Japan, or Nippon to the locals, is an island nation rife with its beautiful and deadly secrets. The ancient customs from thousands of years of toil still bubble in the winding cobblestone streets today. The caste of the Samurai hail from these mountainous pockets of land, along with the deadly katanas they wielded in battle. In periods of peace or political intrigue, they sat at the renowned teahouses that still operate today much as they always have, with geisha, and young maiko, attending them.
The guitar-like shamisen comes from these islands, as does the beautiful kimono dresses of silk, and the still-practiced national sport of Sumo wrestling.
Many Westerners find the traditional Japanese method of consuming fish, or Sushi, to be a tantalizing treat to the taste buds in today’s era, and the beautifully drawn anime figures from the wildly popular Manga stories incite readers to a frenzy on shores thousands of miles away.
Art and skill are values that are greatly prized in this land where old and new mix, the past calling out to the present, in a delicately balanced flower-and-willow world.
Another enduring legacy that the Japanese population continues to practice is the nation’s own stylized version of theater, or Kabuki. Very few schools exist today where the tradition of learning the dances and songs of old can be taught, but to those actors that are willing to dedicate years of time and practice, a lifetime of entertaining and honor of the old ways awaits.
Kabuki, the word itself, is believed to have derived from the verb kabuku, meaning “to lean” or “to be out of the ordinary.” This type of theater, therefore, always has been original, unique, daring, and bold. The word kabukimono referred to those who swaggered on the street in their brightly colored form of dress.
It all started with a spirit-woman in the 1603, named Izumo no Okuni. She danced before the imperial Court, the style quickly becoming wildly popular. Only females were originally allowed to dance, playing the male parts as well.
From its inception, Kabuki theater was a place to mingle with all castes of society, and ogle at the exquisite wardrobes of not only the actresses, but those in the audience watching the spectacle. It was a social hotbed of fashion, couture, and flair. Kabuki is the forerunner of all pop culture in Japan.
In 1629, females were banned from the stage by the shogun for being too erotic. Young boys were then cast to play the part, but at the time, they were eligible for prostitution from audience members just as much as the women were, so they were banned from performing as well.
That left men to play the roles of women, and since the stories, music, wardrobes, and drama were so poignant to the audiences, Kabuki remained wildly popular through the generations. Onnagata, literally meaning, “female role,” were what the male actors were called.
Through the centuries, Kabuki remained strong, even under pressure from Imperial protocol, fires that would break out amongst the wood-slatted buildings, and periods of rebellion and change. Its greatest silence wouldn’t come until after WWII, when the theater had to be shut down due to the rapid political and martial changes sweeping the country.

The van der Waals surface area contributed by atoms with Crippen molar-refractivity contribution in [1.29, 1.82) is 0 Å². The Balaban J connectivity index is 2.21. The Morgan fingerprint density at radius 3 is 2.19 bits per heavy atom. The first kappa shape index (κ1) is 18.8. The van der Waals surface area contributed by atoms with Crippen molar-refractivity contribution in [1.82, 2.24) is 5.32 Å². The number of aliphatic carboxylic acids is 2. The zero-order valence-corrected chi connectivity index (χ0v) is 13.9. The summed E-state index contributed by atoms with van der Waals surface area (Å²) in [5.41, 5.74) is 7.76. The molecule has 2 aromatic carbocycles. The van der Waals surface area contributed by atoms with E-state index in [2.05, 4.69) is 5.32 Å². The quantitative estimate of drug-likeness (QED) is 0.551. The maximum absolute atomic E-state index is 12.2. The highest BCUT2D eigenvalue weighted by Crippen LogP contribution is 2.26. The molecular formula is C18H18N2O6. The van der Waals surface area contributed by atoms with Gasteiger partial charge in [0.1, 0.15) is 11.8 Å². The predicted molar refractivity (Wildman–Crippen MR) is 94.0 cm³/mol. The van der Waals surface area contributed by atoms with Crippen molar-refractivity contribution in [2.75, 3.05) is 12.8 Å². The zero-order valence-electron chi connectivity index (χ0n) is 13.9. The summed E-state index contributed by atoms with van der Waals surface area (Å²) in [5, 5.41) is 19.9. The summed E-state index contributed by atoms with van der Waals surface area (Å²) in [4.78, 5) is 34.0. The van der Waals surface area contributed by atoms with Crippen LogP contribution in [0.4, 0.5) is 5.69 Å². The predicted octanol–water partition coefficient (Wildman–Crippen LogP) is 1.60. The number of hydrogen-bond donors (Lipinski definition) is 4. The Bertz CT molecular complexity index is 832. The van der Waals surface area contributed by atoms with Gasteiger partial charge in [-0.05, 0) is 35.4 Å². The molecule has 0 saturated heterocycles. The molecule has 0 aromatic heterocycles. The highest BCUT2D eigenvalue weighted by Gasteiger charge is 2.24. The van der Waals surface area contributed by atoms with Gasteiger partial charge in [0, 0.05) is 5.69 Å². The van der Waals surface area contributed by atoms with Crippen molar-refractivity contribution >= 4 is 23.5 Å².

Even war couldn’t hold down the spirit of storytelling, dance, and drama for long, however. Kabuki remains firmly seated in present-day. Kabuki actors are often represented in television in film all over the world.
The plays often feature the use of trap doors, to bring surprise to the audiences, moving platforms, and several wardrobe and scene changes, some not always conducted off-stage, as is common in Western playacting. An unusual, and common, form of expression in Kabuki Theater is when the actor holds a picturesque pose to establish his character, or mie. During this time, a cue is taken for an expert audience member to shout the actor’s name in appreciation and respect loudly over a hushed scene. For an even greater honor, the name of the actor’s father will be shouted.
One of the most signifying traits of kabuki is the makeup. Colors painted on faces represent emotion.
“…red lines are used to indicate passion, heroism, righteousness, and other positive traits; blue or black, villainy, jealousy, and other negative traits; green, the supernatural; and purple, nobility.” –Wikipedia
Kabuki is meant for an audience member to escape for an entire day. Plays lasted sometimes from sunup to sunset, and that is a tradition that carries on to the present. A full play is carried out in five acts, along the practiced measures of starting out slow, speeding up, and then finishing quickly. The last act is always carried out very shortly, culminating to an explosive finish.
Though females can legally be involved in Kabuki production, it is considered true to form for males to continue to play the part of both sexes. The onnagata role is still very heavily encouraged, and a male Kabuki actor is shown great favor in his native home. One of the most internationally famous of these actors is one named Tamasaburo Bando, an onnagata of high regard. His appearances in plays are famous, and he has aged gracefully in talent and art form.